Today two carpenters, D and S, were on site working from 6am. On the external elevation of the conversion they fixed battens and boards to the block-work, fitted the window, and constructed the Tudor-effect frame. They have even filled the screw holes with dowel to give the appearance of pegs that would have been hammered into traditional mortise and tenon joints in medieval and Tudor architecture. They accomplished a lot, though I’m not sure the neighbours appreciated the power saw in the back garden at 6:30.
In my original, highly-detailed and accurate ‘plans’ you can see I envisaged a second horizontal timber above the window. In the end the proportions of the wall meant that this would have been an excessive detail so we dispensed with it. The omission of the extra horizontal highlights the vertical timbers and the triangular shape.
It’s finally starting to warm up after a very cool start to June. The triffid plant is gradually taking over the back garden as it does each summer. It will grow white trumpet shaped flowers and then die off again in the winter, giving the hedgehog a nice little arbour to hibernate under. I just Googled it and it’s called Bindweed and is a pest plant.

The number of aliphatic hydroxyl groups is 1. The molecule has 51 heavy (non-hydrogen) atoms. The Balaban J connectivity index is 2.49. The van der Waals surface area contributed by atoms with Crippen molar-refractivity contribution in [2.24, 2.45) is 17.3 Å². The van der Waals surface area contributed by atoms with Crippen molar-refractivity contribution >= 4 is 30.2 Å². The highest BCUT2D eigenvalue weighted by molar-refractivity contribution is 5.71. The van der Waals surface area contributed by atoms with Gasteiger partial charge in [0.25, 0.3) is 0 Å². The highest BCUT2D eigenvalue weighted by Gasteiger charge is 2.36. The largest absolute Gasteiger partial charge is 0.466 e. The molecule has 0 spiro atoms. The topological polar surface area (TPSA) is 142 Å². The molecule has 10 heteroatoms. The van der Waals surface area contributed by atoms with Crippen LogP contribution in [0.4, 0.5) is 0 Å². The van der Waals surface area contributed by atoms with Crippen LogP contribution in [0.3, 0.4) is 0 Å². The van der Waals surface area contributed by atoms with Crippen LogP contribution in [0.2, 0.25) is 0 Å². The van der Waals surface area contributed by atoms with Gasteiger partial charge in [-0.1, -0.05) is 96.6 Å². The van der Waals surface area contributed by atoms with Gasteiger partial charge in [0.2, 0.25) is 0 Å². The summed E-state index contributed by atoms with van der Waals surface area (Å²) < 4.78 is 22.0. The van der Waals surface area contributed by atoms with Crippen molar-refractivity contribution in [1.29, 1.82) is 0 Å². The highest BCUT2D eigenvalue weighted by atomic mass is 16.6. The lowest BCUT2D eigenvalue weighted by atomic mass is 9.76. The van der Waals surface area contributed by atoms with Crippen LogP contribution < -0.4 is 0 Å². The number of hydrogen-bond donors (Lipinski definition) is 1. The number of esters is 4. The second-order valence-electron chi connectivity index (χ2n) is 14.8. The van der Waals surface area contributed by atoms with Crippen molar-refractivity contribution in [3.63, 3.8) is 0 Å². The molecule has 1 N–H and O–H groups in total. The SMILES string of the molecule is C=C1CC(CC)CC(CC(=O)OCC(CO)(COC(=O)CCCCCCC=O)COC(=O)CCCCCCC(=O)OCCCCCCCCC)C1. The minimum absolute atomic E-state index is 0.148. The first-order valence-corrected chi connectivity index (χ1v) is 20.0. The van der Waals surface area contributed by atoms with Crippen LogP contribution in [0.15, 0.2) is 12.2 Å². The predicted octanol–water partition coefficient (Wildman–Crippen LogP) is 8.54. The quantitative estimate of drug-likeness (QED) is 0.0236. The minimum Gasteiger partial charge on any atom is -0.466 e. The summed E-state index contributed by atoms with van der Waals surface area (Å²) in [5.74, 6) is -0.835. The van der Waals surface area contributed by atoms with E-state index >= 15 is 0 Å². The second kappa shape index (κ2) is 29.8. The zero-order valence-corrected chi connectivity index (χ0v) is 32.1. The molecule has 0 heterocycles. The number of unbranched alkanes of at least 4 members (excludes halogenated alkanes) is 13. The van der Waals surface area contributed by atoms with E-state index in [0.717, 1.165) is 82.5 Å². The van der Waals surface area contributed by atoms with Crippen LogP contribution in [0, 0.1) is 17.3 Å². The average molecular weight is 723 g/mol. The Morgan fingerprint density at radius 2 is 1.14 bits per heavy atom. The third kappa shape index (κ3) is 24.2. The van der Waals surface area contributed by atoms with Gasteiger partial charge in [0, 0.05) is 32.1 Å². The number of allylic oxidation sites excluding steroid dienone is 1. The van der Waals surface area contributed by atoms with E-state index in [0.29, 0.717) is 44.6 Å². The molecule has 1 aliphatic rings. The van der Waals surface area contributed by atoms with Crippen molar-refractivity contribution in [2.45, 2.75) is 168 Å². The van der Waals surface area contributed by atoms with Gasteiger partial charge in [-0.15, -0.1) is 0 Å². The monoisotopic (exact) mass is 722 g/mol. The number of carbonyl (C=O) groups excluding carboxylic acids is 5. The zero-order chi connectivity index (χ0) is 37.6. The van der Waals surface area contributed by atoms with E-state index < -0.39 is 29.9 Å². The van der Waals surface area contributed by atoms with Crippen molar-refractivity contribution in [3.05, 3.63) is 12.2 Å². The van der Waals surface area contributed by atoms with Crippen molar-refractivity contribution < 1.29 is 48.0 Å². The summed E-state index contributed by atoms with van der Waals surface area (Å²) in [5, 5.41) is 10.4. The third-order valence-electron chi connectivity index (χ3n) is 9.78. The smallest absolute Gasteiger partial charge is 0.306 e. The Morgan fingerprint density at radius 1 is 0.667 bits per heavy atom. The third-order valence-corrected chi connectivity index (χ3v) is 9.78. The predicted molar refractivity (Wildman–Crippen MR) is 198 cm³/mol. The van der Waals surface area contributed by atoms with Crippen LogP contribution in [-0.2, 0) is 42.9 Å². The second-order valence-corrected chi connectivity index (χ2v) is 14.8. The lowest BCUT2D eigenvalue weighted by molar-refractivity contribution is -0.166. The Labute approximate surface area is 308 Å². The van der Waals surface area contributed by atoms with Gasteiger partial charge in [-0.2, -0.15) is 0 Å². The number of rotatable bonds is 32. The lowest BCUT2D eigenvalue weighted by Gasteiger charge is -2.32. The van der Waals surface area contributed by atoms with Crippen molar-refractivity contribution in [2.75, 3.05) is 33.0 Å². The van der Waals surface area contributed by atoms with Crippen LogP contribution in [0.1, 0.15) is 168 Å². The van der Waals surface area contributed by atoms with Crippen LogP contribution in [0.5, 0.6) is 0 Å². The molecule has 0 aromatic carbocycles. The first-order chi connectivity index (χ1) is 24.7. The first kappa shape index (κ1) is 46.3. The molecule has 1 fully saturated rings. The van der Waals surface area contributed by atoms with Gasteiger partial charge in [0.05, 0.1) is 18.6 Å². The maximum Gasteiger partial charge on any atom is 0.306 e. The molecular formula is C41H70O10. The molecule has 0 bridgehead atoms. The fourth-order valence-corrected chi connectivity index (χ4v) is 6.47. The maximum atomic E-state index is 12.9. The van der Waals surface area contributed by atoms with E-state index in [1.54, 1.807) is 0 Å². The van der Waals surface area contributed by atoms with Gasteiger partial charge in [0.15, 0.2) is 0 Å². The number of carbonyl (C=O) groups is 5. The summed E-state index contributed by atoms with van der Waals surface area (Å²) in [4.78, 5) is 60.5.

Against all odds, something actually looks pretty in our wild, overgrown garden. A stray branch of a rose bush, engulfed by ivy and blackberries, reaches out eight feet above ground level to produce this! A dozen roses.
They smell divine, look beautiful but aren’t great for the bees as they are inaccessible for nectar and pollen. My eventual plan with the garden is to plant as many bee-friendly flowers as possible. This will do for now though!